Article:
The paradox of weak ties in 55 countries
Laura Gee (),
Jason J. Jones,
Christopher J. Fariss,
Moira Burke and
James H. Fowler
Journal of Economic Behavior & Organization, 2017, vol. 133, issue C, 362-372
People find jobs through their social networks using ties of different strengths. Intuitively weak ties might be less useful because people communicate less often with them, or more useful because they provide novel information. Granovetter's early work showed that more job-seekers get help via acquaintances than friends (Granovetter, 1973). However, recent work on job-finding (Gee et al., 2017) shows an apparent paradox of weak ties in the United States: most people are helped through one of their numerous weak ties, but a single stronger tie is significantly more valuable at the margin. Although some studies have addressed the importance of weak ties in job finding within specific countries, this is the first paper to use a single dataset and methodology to compare the importance of weak ties across countries. Here, we use de-identified data from almost 17 million social ties in 55 countries to document the widespread existence of this paradox of weak ties across many societies. More people get jobs where their weak ties work. However, this is not because weak ties are more helpful than strong ties – it is because they are more numerous. In every country, the likelihood of going to work where an individual friend works is increasing – not decreasing – with tie strength. Yet, there is substantial variation in the added value of a strong tie at the margin across these countries. We show that the level of income inequality in a country is positively correlated with the added value of a strong tie, so that individual strong ties matter more when there is greater income inequality.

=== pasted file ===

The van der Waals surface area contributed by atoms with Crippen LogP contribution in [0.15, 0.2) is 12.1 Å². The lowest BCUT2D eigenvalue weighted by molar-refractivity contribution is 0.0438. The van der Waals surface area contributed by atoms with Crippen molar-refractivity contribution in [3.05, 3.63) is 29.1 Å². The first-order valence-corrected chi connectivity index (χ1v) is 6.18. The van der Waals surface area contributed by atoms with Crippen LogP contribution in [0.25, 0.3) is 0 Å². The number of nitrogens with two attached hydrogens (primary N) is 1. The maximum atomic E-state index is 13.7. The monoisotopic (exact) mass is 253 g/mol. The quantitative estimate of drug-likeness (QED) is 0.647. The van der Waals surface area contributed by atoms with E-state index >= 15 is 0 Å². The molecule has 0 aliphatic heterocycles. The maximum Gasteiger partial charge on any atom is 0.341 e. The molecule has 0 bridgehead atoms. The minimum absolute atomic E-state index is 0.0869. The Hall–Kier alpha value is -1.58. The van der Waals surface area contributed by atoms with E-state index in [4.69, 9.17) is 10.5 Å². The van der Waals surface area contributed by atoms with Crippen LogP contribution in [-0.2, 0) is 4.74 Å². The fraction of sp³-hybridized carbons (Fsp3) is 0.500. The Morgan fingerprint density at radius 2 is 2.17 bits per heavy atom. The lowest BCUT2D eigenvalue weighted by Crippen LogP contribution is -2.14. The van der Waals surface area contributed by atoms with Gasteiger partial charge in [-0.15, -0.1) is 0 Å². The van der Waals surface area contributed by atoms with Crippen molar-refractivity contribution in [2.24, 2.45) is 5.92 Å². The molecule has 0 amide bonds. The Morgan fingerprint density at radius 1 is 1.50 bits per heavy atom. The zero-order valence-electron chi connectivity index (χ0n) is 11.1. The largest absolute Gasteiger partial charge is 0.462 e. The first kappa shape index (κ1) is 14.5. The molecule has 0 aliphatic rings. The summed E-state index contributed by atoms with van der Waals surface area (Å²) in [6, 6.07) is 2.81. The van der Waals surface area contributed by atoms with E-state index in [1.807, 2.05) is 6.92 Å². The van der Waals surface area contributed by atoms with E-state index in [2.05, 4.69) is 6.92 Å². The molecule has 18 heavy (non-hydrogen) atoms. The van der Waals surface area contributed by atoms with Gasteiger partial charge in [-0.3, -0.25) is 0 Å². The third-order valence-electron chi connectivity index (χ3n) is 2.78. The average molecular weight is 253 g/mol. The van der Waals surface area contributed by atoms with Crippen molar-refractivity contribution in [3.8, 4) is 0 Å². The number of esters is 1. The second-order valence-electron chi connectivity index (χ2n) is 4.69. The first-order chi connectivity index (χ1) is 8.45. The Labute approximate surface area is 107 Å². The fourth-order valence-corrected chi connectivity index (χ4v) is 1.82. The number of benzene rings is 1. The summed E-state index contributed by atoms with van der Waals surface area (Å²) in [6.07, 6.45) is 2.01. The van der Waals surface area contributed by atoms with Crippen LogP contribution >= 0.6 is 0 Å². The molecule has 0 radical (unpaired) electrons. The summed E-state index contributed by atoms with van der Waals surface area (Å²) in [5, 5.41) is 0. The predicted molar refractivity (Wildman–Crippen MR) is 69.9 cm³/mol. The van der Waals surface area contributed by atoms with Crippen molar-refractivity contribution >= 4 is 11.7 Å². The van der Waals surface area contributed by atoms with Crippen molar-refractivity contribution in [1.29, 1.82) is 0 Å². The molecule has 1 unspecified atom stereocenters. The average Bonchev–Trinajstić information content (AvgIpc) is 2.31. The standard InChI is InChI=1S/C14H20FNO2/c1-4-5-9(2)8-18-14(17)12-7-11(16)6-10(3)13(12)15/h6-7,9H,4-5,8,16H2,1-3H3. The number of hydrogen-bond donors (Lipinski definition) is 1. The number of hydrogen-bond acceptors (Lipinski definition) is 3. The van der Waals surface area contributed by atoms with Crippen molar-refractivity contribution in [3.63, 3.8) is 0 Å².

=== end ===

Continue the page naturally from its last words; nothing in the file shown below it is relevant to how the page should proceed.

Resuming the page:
Keywords: Social networks; Labor; Referrals; Employment (search for similar items in EconPapers)
References: View references in EconPapers View complete reference list from CitEc
Citations: View citations in EconPapers (2) Track citations by RSS feed
Downloads: (external link)
Full text for ScienceDirect subscribers only
This item may be available elsewhere in EconPapers: Search for items with the same title.
Export reference: BibTeX
RIS (EndNote, ProCite, RefMan)
Persistent link: https://EconPapers.repec.org/RePEc:eee:jeborg:v:133:y:2017:i:c:p:362-372
Access Statistics for this article
Journal of Economic Behavior & Organization is currently edited by Neilson, William Stuart
More articles in Journal of Economic Behavior & Organization from Elsevier
Bibliographic data for series maintained by Dana Niculescu ().